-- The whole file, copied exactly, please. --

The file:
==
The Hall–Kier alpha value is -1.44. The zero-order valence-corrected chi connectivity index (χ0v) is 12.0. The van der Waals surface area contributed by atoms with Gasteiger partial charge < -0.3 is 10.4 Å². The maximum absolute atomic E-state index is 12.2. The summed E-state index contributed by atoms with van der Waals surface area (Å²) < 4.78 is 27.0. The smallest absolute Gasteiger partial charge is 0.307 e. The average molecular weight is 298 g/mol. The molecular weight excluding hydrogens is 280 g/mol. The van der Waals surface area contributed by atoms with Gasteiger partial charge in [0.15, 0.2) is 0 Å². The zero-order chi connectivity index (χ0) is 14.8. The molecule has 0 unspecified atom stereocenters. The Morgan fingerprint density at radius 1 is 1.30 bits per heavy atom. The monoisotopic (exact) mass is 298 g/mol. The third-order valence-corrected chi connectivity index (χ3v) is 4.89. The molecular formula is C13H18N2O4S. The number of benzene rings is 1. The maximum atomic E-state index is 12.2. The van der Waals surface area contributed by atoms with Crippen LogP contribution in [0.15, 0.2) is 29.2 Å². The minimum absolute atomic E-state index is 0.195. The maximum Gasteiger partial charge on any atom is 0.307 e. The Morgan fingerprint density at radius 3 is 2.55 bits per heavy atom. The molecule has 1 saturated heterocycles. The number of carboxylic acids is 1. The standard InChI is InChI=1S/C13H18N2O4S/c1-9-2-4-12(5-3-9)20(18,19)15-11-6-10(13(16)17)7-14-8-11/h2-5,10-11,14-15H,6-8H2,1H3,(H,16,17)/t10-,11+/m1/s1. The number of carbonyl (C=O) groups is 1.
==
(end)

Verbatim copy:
The Hall–Kier alpha value is -1.44. The zero-order valence-corrected chi connectivity index (χ0v) is 12.0. The van der Waals surface area contributed by atoms with Gasteiger partial charge < -0.3 is 10.4 Å². The maximum absolute atomic E-state index is 12.2. The summed E-state index contributed by atoms with van der Waals surface area (Å²) < 4.78 is 27.0. The smallest absolute Gasteiger partial charge is 0.307 e. The average molecular weight is 298 g/mol. The molecular weight excluding hydrogens is 280 g/mol. The van der Waals surface area contributed by atoms with Gasteiger partial charge in [0.15, 0.2) is 0 Å². The zero-order chi connectivity index (χ0) is 14.8. The molecule has 0 unspecified atom stereocenters. The Morgan fingerprint density at radius 1 is 1.30 bits per heavy atom. The monoisotopic (exact) mass is 298 g/mol. The third-order valence-corrected chi connectivity index (χ3v) is 4.89. The molecular formula is C13H18N2O4S. The number of benzene rings is 1. The maximum atomic E-state index is 12.2. The van der Waals surface area contributed by atoms with Crippen LogP contribution in [0.15, 0.2) is 29.2 Å². The minimum absolute atomic E-state index is 0.195. The maximum Gasteiger partial charge on any atom is 0.307 e. The Morgan fingerprint density at radius 3 is 2.55 bits per heavy atom. The molecule has 1 saturated heterocycles. The number of carboxylic acids is 1. The standard InChI is InChI=1S/C13H18N2O4S/c1-9-2-4-12(5-3-9)20(18,19)15-11-6-10(13(16)17)7-14-8-11/h2-5,10-11,14-15H,6-8H2,1H3,(H,16,17)/t10-,11+/m1/s1. The number of carbonyl (C=O) groups is 1.